Tree & Stump Removal Services in Myrtle Beach

How Much Do Tree Services Cost in Myrtle Beach?

Trees are not just pleasing to the eye, they also add priceless value to a home by providing shade from the sun; a place for birds and animals to live; and fresh fruit, nuts and berries that grow on many types of trees in the Myrtle Beach area. While trees are essential to the health of the environment, they do require regular care in order to thrive. Before arranging for tree care or planting new trees, there are some things that Myrtle Beach homeowners should know.

Tree Removal Costs

The average cost to remove a tree in Myrtle Beach is $664. The exact cost that a homeowner pays will depend on factors such as the tree’s diameter and height; whether the tree includes any hazards such as proximity to power lines or the presence of a bee’s nest; and whether special equipment like a bucket truck is needed to remove the tree.

Stump Removal Costs

The typical cost of removing a tree stump is $2.50 per inch diameter of the tree trunk. Some tree removal specialists will include stump removal in their tree removal quotes while others charge separately for the service.

Tree Pruning, Cutting & Trimming Costs in Myrtle Beach

Pruning and trimming trees may be necessary to protect structures near the tree, to guard against problems with nearby power lines or to maintain the tree’s appearance. Homeowners in Myrtle Beach can expect to pay an average of $300 per tree for trimming and pruning services.

Myrtle Beach Tree Facts & FAQs

Myrtle Beach received its name from the sweet myrtle tree, which is commonly referred to as the crape myrtle and is native to the area. It can grow up to 90 feet tall but usually reaches a height of 40 to 50 feet. The cabbage palmetto can withstand hurricane force winds, even when neighboring oaks and pines are downed by the fierce storms.

Tree Service Tips & Regulations

When a tree is damaged, diseased or a hazard to the public, it may need to be removed. Tree removal regulations in Myrtle Beach include requiring a permit to remove any protected or landmark trees within the city limits. With a permit, protected trees may be removed for the following reasons:

  • The tree is creating a hazard.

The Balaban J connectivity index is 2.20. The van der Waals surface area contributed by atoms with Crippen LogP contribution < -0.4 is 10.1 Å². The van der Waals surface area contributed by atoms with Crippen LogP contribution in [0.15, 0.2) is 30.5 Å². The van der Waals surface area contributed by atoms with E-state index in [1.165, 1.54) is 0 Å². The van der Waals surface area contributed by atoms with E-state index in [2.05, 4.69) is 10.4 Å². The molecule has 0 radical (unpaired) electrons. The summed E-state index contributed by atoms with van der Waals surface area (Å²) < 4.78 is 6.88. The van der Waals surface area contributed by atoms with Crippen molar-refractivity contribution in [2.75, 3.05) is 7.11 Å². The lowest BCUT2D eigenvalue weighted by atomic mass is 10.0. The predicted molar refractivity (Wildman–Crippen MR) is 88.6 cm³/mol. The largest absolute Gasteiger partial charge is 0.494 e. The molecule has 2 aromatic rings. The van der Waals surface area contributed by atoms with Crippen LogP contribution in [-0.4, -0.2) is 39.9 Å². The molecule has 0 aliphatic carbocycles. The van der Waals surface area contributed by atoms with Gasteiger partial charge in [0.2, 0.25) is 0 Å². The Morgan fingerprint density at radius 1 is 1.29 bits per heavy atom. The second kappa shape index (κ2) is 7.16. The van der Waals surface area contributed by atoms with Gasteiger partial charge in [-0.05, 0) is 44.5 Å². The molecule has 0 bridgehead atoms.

• A certified arborist has declared the tree diseased or infectious.
  • The tree or its root system is causing damage to a structure or a public path like a sidewalk or street.
  • The tree is causing damage to underground power lines.

If a tree is causing an immediate hazard, the best time to remove it is as soon as an arborist can take it down. For deciduous trees, it may be easier to remove it in late fall or during the winter once its leaves have fallen. For evergreens, tree removal may be easiest in December through February while the tree is dormant.

Trees are responsible for up to 30 percent of power outages. Within 30 feet of overhead power lines, trees should be less than 20 feet tall. No trees should be planted within 6 feet of overhead power lines. Between 31 and 60 feet of overhead power lines, trees should be less than 40 feet tall. Taller tress can be situated at least 60 feet away from overhead power lines. Trees such as silver maple, Norway maple, oak, Colorado blue spruce, white spruce and most pines should not be planted near overhead power lines due to their propensity to quickly reach an extensive height.

Common trees

Loblolly pineThe most popular types of trees found in Myrtle Beach include:

  • White ash (Fraxinus americana)
  • Loblolly pine (Pinus taeda)
  • Black walnut (Juglans nigra)
  • Cabbage palmetto (Sabal palmetto)
  • Flowering dogwood (Cornus florida)
  • Southern magnolia (Magnolia grandiflora)

Southern magnoliaThe South Carolina state tree is the sabal palmetto, also referred to as the cabbage palmetto. It’s featured on the South Carolina state flag, seal and the quarter.

The tallest trees in Myrtle Beach include species of oaks, tulip poplars, loblolly pine, and white and green ash trees. The shortest trees that grow in Myrtle Beach include the Japanese maple and the Kwanzan cherry tree.

Native trees such as the southern magnolia and the cabbage palmetto thrive in the warm and humid environment of Myrtle Beach. Crab apple trees, oaks that are allowed plenty of growth space, and maples will also do well in this moderate environment.

The coastal areas of South Carolina are not as well-suited to fruit trees as other areas of the state. Some growers find success with apple, cherry, peach and pecan trees. For the best results in growing fruit trees, the trees may need to be sprayed to prevent disease and insect infestation.

Difficult Trees in Myrtle Beach

Sweetgum trees produce nuisance seed balls and are easily damaged or destroyed by piling mulch near the tree’s roots. Crab apple trees are messy and may attract unwanted vermin and insects that feast on the fallen fruits.

The oak trees in Myrtle Beach are prone to diseases including leaf spots, bacterial leaf scorch, chlorosis and oak wilt. Apple and crab apple trees are prone to apple scab, cedar-apple rust, powdery mildew and fire blight. The loblolly and other pines are prone to diseases that include fusiform rust, eastern gall rust, pine needle rust, white pine blister rust, pitch canker and tip blight.

Plant Hardiness Zones in South Carolina

Here is the plant hardiness zone map for South Carolina as provided by the USDA:
South Carolina plant hardiness zones

Image Sources:
Loblolly pine
Southern magnolia

Local Tree Services in Myrtle Beach


Leave a comment